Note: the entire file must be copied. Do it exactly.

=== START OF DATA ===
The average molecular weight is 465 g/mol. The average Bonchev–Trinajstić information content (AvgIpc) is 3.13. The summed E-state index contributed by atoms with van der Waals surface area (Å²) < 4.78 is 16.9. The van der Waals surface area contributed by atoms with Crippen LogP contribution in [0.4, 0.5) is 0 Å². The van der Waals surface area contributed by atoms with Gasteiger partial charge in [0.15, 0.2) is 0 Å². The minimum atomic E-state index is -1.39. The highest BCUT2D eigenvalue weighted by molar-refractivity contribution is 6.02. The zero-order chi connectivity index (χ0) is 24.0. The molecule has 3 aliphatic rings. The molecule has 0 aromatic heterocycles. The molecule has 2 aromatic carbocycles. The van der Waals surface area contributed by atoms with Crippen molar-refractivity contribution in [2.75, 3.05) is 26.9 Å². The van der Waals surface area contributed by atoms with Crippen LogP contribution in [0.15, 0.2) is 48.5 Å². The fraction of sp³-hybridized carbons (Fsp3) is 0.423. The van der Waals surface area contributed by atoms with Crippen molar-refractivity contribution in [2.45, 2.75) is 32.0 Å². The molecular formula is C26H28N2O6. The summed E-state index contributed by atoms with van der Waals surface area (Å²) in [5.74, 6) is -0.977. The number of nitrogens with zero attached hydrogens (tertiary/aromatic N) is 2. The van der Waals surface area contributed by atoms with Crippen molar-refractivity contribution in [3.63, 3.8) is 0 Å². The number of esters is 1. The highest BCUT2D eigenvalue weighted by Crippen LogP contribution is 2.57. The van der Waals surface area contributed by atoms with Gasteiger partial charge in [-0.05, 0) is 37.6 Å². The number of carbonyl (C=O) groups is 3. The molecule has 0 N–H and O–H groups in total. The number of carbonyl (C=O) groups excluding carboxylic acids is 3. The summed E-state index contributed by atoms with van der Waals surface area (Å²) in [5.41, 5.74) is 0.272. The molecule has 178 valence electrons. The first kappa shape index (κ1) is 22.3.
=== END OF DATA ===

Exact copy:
The average molecular weight is 465 g/mol. The average Bonchev–Trinajstić information content (AvgIpc) is 3.13. The summed E-state index contributed by atoms with van der Waals surface area (Å²) < 4.78 is 16.9. The van der Waals surface area contributed by atoms with Crippen LogP contribution in [0.4, 0.5) is 0 Å². The van der Waals surface area contributed by atoms with Gasteiger partial charge in [0.15, 0.2) is 0 Å². The minimum atomic E-state index is -1.39. The highest BCUT2D eigenvalue weighted by molar-refractivity contribution is 6.02. The zero-order chi connectivity index (χ0) is 24.0. The molecule has 3 aliphatic rings. The molecule has 0 aromatic heterocycles. The molecule has 2 aromatic carbocycles. The van der Waals surface area contributed by atoms with Crippen molar-refractivity contribution in [2.75, 3.05) is 26.9 Å². The van der Waals surface area contributed by atoms with Crippen LogP contribution in [0.15, 0.2) is 48.5 Å². The fraction of sp³-hybridized carbons (Fsp3) is 0.423. The van der Waals surface area contributed by atoms with Crippen molar-refractivity contribution in [2.45, 2.75) is 32.0 Å². The molecular formula is C26H28N2O6. The summed E-state index contributed by atoms with van der Waals surface area (Å²) in [5.74, 6) is -0.977. The number of nitrogens with zero attached hydrogens (tertiary/aromatic N) is 2. The van der Waals surface area contributed by atoms with Crippen molar-refractivity contribution in [3.63, 3.8) is 0 Å². The number of esters is 1. The highest BCUT2D eigenvalue weighted by Crippen LogP contribution is 2.57. The van der Waals surface area contributed by atoms with Gasteiger partial charge in [-0.05, 0) is 37.6 Å². The number of carbonyl (C=O) groups is 3. The molecule has 0 N–H and O–H groups in total. The number of carbonyl (C=O) groups excluding carboxylic acids is 3. The summed E-state index contributed by atoms with van der Waals surface area (Å²) in [5.41, 5.74) is 0.272. The molecule has 178 valence electrons. The first kappa shape index (κ1) is 22.3.